On the curious subject of “muscular contraction,” M. Raspail adverts to the doctrine of those who maintain that the fibres of a muscle, when it contracts, assume a zig-zag direction. Prevost and Dumas have lately adopted this opinion, and endeavoured to demonstrate its truth, by an appeal to certain electro-microscopic observations. Having placed a lamina of muscular tissue in the focus of the microscope, and exposed it to galvanic action, they perceived, we are told, each fibre bend into a zig-zag, forming angles whose apices coincided with the terminations of the nervous filaments. The objections which our author urges against these statements are forcibly conveyed in the following passage:—
“1st, It is difficult to conceive how elastic filaments could form themselves into lines so sharply angled as those figured by the authors of this essay.
2d, They ought to have taught us how to distinguish the muscular fibres from the ultimate filaments of the nervous system. When once the nerves have diminished to the size of the elementary cylinders of muscular fibre, I declare for my part, that it would be impossible for me to distinguish by the microscope what belongs to the nerve and what to the muscle. Anatomists know well that, in following by the lens the nerves to their ultimate ramifications, it becomes very difficult for them to decide on the nature of the texture which they observe; how difficult, then, must it be with the microscope, where very often the eye alone is appealed to, and where the scalpel cannot be employed to trace and unravel the fibres?
3d, Even if these authors did see something analogous to the figures which accompany their descriptions, this experiment would in no way prove what they advance. The muscular lamina is, in fact, necessarily in contact with the object-holder in several points; and, hence, if any tremor be excited in it, either mechanically or by applying the galvanic power to the nervous fibre, this tremor will of itself be sufficient (from the resistance given by the points adhering to the object-holder) to cause sinuous movements, which afterwards in designing the figures have been rendered more or less regular and more or less angular. The result of the observation is then altogether artificial, and cannot in any way be considered as representing what takes place in nature.” 261.
M. Raspail very properly prefers making the experiment, when a muscle contracts under the influence of the vital force or of its ordinary stimulus, and assures us that he has repeatedly examined the moving organs of many of the lower animals—such as the foot in the anodontes, gasteropodes, &c.—and that he has invariably found that the “contractions took place only by means of a shortening of the muscular fibres, and that this shortening was accompanied by an increase in their diameters, which caused small swellings throughout their whole extent.”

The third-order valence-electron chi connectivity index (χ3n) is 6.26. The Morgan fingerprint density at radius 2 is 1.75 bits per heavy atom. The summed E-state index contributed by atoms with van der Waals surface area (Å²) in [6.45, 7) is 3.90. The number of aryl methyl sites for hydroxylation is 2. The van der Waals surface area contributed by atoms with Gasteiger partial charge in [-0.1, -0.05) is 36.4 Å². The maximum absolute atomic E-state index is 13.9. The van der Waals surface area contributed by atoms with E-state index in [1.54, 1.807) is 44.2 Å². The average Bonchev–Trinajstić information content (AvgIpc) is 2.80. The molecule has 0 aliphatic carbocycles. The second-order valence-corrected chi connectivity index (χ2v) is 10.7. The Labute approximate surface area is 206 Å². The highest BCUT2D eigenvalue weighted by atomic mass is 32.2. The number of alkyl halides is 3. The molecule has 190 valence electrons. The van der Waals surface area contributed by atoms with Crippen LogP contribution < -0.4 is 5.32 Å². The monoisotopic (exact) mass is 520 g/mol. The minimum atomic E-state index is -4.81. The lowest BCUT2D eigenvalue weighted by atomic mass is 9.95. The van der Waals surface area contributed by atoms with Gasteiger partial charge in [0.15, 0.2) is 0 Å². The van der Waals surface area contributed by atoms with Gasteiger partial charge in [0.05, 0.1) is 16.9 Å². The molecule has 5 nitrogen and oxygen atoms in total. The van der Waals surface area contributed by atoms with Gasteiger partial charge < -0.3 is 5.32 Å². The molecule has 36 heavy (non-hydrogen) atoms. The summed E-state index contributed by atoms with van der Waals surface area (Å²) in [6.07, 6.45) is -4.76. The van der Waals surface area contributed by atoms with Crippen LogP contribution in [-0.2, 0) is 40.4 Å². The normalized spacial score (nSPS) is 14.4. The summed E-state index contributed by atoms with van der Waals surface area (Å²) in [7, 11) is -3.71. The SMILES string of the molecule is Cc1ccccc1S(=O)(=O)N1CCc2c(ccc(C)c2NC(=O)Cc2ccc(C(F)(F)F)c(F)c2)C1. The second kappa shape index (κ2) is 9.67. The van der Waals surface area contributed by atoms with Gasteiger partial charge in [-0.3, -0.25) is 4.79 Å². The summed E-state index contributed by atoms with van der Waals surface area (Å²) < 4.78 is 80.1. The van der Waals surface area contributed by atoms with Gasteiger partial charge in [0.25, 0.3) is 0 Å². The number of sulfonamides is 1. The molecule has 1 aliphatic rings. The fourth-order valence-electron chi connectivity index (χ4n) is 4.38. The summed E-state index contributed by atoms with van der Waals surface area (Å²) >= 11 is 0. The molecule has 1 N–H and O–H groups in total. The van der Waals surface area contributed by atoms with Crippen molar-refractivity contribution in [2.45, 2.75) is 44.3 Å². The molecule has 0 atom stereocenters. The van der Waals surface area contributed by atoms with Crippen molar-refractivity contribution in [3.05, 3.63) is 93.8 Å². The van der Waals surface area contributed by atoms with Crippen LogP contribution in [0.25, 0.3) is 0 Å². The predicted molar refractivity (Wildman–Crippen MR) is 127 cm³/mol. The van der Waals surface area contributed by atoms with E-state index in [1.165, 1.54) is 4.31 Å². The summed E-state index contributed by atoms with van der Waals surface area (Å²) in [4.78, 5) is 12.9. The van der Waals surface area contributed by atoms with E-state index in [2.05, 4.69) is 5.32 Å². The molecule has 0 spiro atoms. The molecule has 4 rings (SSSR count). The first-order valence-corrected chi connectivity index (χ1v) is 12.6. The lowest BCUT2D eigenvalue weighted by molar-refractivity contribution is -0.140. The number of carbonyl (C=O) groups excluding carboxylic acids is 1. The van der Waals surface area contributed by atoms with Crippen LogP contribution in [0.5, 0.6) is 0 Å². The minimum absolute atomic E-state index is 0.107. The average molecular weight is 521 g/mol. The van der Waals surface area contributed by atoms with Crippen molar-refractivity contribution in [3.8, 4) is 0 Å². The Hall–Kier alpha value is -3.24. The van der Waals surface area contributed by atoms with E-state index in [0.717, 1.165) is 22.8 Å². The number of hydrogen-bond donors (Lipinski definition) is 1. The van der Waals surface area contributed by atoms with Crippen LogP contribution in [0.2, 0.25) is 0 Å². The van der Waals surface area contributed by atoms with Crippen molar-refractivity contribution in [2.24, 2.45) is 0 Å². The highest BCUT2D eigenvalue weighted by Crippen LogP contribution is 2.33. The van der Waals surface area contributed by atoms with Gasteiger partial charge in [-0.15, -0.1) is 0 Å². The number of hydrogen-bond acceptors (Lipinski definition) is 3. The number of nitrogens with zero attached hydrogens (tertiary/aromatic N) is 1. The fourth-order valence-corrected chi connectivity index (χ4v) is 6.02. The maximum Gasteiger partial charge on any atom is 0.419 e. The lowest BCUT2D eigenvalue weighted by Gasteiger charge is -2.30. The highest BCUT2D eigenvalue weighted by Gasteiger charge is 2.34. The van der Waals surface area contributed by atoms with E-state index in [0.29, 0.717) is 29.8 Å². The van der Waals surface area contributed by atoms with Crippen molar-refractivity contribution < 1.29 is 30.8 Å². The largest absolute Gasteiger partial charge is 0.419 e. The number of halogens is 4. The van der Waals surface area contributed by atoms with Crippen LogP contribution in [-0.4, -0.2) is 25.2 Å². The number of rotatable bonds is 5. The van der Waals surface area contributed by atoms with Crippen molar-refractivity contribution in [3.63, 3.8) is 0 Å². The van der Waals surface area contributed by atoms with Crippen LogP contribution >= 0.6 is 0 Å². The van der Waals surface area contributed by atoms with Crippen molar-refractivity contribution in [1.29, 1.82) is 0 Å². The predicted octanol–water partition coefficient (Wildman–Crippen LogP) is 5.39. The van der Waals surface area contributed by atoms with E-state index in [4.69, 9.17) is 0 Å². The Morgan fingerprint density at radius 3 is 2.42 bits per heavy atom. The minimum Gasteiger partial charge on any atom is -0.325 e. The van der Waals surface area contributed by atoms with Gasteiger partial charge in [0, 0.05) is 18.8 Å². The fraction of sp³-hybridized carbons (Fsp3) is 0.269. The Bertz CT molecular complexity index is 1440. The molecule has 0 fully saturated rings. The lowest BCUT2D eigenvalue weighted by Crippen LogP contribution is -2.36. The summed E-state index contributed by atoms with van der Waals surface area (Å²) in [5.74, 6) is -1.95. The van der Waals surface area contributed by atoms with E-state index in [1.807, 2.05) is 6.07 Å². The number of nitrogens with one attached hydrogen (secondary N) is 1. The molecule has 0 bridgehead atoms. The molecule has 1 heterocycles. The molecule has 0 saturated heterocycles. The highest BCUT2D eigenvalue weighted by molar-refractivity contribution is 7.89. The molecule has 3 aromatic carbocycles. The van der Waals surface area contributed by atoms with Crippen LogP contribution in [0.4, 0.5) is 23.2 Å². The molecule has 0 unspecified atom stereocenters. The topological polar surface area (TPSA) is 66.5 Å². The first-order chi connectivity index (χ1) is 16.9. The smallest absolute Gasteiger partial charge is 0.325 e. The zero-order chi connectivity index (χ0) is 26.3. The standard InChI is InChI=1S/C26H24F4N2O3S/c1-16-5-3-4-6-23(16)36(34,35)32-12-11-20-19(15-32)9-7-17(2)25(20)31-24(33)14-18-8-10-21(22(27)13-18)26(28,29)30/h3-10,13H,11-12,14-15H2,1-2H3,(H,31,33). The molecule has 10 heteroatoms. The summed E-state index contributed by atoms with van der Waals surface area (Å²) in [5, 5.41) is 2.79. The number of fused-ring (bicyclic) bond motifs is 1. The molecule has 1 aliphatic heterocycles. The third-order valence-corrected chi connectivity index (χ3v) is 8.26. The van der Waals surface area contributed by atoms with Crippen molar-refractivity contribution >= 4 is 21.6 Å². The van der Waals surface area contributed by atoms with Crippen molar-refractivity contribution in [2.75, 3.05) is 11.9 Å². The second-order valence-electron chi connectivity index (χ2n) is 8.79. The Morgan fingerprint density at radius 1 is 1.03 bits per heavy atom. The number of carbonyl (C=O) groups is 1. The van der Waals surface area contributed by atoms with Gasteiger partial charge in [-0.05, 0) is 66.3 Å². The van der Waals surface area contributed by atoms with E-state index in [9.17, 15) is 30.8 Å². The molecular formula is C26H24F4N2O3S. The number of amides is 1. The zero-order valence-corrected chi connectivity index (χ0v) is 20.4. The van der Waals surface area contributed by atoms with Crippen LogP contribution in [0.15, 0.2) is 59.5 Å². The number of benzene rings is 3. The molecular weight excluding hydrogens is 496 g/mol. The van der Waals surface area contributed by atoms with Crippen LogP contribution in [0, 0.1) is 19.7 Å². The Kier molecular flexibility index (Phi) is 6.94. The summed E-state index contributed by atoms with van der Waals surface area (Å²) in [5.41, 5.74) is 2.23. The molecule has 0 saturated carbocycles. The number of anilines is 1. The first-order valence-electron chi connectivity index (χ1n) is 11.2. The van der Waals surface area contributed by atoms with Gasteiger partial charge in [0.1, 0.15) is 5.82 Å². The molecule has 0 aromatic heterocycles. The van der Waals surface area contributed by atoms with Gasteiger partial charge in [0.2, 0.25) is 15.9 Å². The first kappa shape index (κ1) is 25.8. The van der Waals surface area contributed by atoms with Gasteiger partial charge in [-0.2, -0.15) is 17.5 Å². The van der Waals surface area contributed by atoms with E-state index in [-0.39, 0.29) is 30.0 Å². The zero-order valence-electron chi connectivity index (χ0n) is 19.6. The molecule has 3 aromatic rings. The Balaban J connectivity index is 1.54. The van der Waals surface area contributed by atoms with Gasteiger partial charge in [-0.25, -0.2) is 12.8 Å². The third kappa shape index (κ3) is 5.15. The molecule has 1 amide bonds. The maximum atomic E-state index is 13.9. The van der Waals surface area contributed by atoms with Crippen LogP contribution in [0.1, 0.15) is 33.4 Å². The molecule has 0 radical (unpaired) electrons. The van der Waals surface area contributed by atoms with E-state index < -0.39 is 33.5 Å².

The next subject which we shall select for notice is one which cannot fail to interest the physiological reader, and as the phenomena which we propose describing briefly have not been alluded to in any of our medical journals, the account of them will possess all the freshness of novelty to our readers. It is now some years ago since Corti1 in Italy announced that if a portion of the “Chara hispida” (a cryptogamic plant abounding in our marshes and ponds) be examined under the microscope, a most beautifully distinct circulation of globules may be perceived in each internodium, or interval between the transverse septa, which are seen to divide it into numerous segments or compartments.
The truth of this discovery may be most easily verified by any one, as the plant is most common, and we do not require a powerful microscope for the purpose.
M. Raspail has for the last two years performed a multitude of experiments, and the details of some of those we now propose to communicate:
“Let an internodium of the Chara Hispida be detached from the stem by cutting it off beyond the articulations that terminate it at each end, taking care to remove all the verticillated branches. The bark which covers it is to be taken off in the following manner:—The internodium is stretched on a glass plate, whose length is less than the distance between the two articulations, and which is placed in a shallow capsule full of water. Each of the small cylinders of the bark is to be raised with the point of a scalpel, and (taking care not to go too deep) the scalpel is to be carried from one end of the internodium to the other, so as to detach them entirely from the trunk. When all the cylindrical thongs of bark are removed, there is brought into view a thick cylinder incrusted with a white substance which adheres strongly to it and is hard and brittle, resisting the edge of the scalpel and assuming a farinaceous appearance on drying. This substance is carbonate of lime, which must be removed with a blunt knife by scraping the tube lengthways, holding the blade perpendicularly. The tube being thus prepared, it is immersed in water and placed in the focus of the microscope.